Wednesday, December 29, 2010



While the deaf, dumb and blind kid more than kept the band in the public imagination throughout the remainder of 1969 and into the new decade, The Who rode the crest of this monstrous wave on tour. Their relentless schedule served to sharpen their already brilliant live act, bringing them to a virtually unrivaled playing peak. Few groups of the time combined harmony, melody and yet still managed an all out assault on the audience in terms of decibel levels. Dynamic, tight and breathtaking on stage, they brought Tommy to the Metropolitan Opera house in New York and played a very memorable set at Woodstock, setting every venue on fire with their intensity.

Pushing into 1970, they had decided to review tapes of North American gigs to see what might be deemed worthy of releasing. Townshend was disappointed by what he had heard, claiming to have tossed the whole pile of recorded shows in a bonfire. Back in 1968, they had similarly considered putting out a document of a concert that they did at the Filmore East. This did not materialize, though the show has long circulated on bootleg in excellent sound quality.

So it happened that they decided to allow their February 1970 stops at Leeds University and Hull to be captured for posterity. Due to technical deficiencies, the Hull tapes didn't make the grade. Leeds yielded a winner, resulting in one of the finest live albums of the era, often cited as the greatest of all time, bar none.

The six songs that were issued from this date were just a fraction of the full set, though all carried the impact of a sledgehammer brought down on a box of cupcakes.

With pink frosting.

Mose Alison's "Young Man Blues" was chosen as the lead-off track as the trio burned behind Daltrey's blustering vocal. Moon made it seem like ten people were playing, his hands a mere blur and he kept up a furious pace, pinwheeling across the skins at the speed of a dentist's drill. Keep in mind that he would sustain this momentum for two hours plus.

This version was filmed in July 1970

Roaring through old Who favorites ("Substitute", "My Generation") as well as rock and roll covers ("Summertime Blues", "Shakin' All Over"), the original record culminated in an absolutely devastating "Magic Bus".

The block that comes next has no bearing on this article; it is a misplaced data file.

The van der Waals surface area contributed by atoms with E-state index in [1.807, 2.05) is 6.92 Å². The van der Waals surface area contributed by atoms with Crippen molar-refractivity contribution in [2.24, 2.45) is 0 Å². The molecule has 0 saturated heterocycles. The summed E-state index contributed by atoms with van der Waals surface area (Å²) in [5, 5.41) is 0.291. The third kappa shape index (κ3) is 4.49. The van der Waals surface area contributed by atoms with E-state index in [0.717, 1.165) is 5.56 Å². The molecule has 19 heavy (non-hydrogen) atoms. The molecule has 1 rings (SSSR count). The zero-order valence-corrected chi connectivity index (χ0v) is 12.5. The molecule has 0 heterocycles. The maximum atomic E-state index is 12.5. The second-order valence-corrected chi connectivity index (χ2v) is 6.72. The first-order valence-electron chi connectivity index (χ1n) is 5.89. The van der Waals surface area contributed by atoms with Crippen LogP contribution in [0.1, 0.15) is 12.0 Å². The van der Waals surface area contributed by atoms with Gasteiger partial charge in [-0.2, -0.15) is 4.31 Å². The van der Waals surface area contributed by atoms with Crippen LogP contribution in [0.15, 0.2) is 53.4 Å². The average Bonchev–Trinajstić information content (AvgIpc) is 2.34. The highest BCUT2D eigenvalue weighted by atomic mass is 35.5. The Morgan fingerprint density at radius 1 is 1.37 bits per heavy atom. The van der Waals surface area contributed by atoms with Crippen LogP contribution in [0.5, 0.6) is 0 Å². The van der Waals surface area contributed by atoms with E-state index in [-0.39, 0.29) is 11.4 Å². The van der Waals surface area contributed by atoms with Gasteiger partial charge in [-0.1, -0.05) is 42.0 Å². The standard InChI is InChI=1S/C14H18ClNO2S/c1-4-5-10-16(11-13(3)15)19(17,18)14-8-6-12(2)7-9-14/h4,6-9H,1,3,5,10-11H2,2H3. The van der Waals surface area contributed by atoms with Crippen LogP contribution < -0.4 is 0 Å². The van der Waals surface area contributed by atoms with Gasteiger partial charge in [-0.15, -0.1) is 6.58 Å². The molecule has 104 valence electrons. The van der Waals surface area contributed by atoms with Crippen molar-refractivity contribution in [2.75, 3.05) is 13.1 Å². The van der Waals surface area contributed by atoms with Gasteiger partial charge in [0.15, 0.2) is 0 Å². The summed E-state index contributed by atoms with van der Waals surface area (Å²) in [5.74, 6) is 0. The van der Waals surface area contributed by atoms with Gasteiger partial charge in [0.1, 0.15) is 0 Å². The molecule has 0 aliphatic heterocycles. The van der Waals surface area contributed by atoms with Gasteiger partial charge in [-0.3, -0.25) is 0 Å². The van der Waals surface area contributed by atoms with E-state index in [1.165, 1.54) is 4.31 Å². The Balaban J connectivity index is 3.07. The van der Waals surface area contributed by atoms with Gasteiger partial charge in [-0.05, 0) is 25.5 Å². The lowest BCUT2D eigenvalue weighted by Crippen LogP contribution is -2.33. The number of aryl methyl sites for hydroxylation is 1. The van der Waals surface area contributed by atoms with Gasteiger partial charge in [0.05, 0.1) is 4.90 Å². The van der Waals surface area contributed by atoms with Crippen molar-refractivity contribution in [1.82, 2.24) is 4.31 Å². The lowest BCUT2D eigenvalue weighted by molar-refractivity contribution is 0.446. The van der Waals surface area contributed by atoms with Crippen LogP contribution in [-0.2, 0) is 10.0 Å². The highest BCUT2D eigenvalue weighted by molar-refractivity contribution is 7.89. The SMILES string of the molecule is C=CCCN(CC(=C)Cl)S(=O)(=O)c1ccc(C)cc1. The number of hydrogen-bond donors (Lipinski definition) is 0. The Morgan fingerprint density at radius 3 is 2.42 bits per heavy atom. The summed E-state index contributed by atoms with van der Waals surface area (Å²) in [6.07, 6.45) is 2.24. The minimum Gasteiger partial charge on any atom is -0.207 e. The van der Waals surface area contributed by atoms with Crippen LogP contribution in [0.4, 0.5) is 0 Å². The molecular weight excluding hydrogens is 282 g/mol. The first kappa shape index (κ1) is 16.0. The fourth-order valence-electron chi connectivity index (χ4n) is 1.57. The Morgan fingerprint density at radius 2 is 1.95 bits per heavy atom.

Any self-respecting rock fan should have a copy of this in their collection.

The cover was stamped in the manner of a bootleg release and was seen at the time to be somewhat of a stop gap measure (albeit an excellent one) that would keep their fans satiated until the follow up to Tommy materialized.

Speaking of pirate recordings, the complete show at Leeds made the rounds for years, warts and all. In the mid-90s, with the advent of far more advanced audio-post technology, the imperfections that wrote off many of the performances on the master tape were fixed. This paved the way for an expanded Leeds disc to hit the market. Great news for fans, though the die-hards knew that a full performance of Tommy was still in the vault. This officially saw the light of day in 2001 when the "Deluxe Edition" came out, thereby delivering the entire package for hard core collectors.

Or did they?

As of fall 2010, the lost Hull show was cleaned up and boxed with the Leeds sets. Apparently, the group had long thought that the Hull gig was far superior to that of Leeds and so the 40th anniversary edition was unveiled.

According to legend, Entwistle's bass signal was "lost" on pretty much all of the Hull recording. Seems like it was "found" just in time to mark another milestone. As with the live tapes that supposedly found their way into the pyre, it's very likely that this was an apocryphal tale.


Vinny "Bond" Marini said...


Sean Coleman said...

I never get tired of listening to this album.